Sermon for the Third Sunday in Lent, 19th March 2017
” . . . we know that this is truly the Saviour of the world.” John 4:42
Five words from the Gospel reading help us in our thoughts, each of them beginning with “s:” Sychar, Samaritan, spring, spirit and Saviour.
Saint John Chapter 4 Verse 5 tells us that Jesus “came to a Samaritan city called Sychar, near the plot of ground that Jacob had given to his son Joseph.” Jesus has ventured into Samaritan territory, into a place where Jews might have been met with hostility. There was a deep sectarianism that divided the Jews and Samaritans, neither side would have welcomed the other. However bad the relationship between the two groups, Saint John makes the point that no place is closed to God; he talks of Jacob and Joseph having been there and adds, in Verse 6, “Jacob’s well was there, and Jesus, tired out by his journey, was sitting by the well.” Jesus doesn’t just venture into hostile territory, he feels secure there, secure enough in a public place.
No place is closed to God, Jesus is prepared to go anywhere; do we have similar courage? If we look at the church, we see it tends to stay in the safe places, that it avoids those places where there might be a cool reception. If we look at Christians, we see that we tend to stay among our own people, that we are happy if we do not have to move outside of our own circle. Would our church today have gone to a place like Sychar? Would we be prepared to go into public places that might be dangerous?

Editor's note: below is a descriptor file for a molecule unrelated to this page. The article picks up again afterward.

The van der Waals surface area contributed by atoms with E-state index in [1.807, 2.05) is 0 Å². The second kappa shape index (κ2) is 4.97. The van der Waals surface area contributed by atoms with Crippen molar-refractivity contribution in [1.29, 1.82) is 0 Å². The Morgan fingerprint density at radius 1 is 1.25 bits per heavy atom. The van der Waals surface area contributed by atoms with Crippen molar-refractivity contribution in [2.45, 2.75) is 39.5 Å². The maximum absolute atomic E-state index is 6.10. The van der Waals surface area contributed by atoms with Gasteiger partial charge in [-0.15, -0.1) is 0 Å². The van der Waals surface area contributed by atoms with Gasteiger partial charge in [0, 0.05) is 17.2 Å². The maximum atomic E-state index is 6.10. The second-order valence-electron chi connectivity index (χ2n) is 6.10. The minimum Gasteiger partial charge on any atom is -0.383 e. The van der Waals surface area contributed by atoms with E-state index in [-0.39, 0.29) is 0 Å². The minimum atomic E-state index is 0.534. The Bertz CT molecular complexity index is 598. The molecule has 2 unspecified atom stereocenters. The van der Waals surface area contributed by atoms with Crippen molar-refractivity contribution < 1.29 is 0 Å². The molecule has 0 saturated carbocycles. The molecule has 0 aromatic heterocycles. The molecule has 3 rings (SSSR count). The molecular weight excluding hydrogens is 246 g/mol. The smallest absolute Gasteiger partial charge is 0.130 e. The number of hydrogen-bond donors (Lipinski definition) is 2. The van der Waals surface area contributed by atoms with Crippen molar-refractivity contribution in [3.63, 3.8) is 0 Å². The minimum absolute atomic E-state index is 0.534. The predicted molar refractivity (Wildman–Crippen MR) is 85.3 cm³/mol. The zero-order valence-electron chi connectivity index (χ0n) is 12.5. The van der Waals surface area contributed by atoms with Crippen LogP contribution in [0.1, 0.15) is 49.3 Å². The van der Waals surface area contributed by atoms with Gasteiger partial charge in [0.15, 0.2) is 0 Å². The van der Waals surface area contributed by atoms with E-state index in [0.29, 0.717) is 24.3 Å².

Verse 7 says, “A Samaritan woman came to draw water, and Jesus said to her, ‘Give me a drink’.” The request that Jesus makes goes against all the social conventions of the time. The Jews and Samaritans co-existed, they passed by each other, they did not interact. Even the woman is taken aback by Jesus’ behaviour asking him, in Verse 9,”How is it that you, a Jew, ask a drink of me, a woman of Samaria?” Saint John feels that the Samaritan woman’s question needs to be explained, adding, “Jews do not share things in common with Samaritans.” How would the disciples have reacted if they had been there? how would other people of the town have reacted if they had heard the conversation? Would both groups have not advised that the conversation should not have taken place?
The Samaritan woman is a reminder to us that Jesus acknowledges no barriers, that the Good News he brings is for every person. How willing are we to follow the example that Jesus gives us? Is it sometimes easier to be on our own when we meet others? Do we sometimes avoid certain people not because of what we think of them, but because we are afraid of what others might think of us?
Jesus offers the woman a spring of water. He moves the conversation from the things of everyday life to the things of eternal life, telling the woman that she might ask him for living water. In Verse 15, the woman says to Jesus, “Sir, give me this water, so that I may never be thirsty or have to keep coming here to draw water.” The woman recognizes that Jesus offers something entirely different from the religion of the time. The religion she knew was a religion of tradition, a religion of rules and regulations, a religion that was dry and lifeless. Jesus offers a faith that is like a spring of water in parched ground.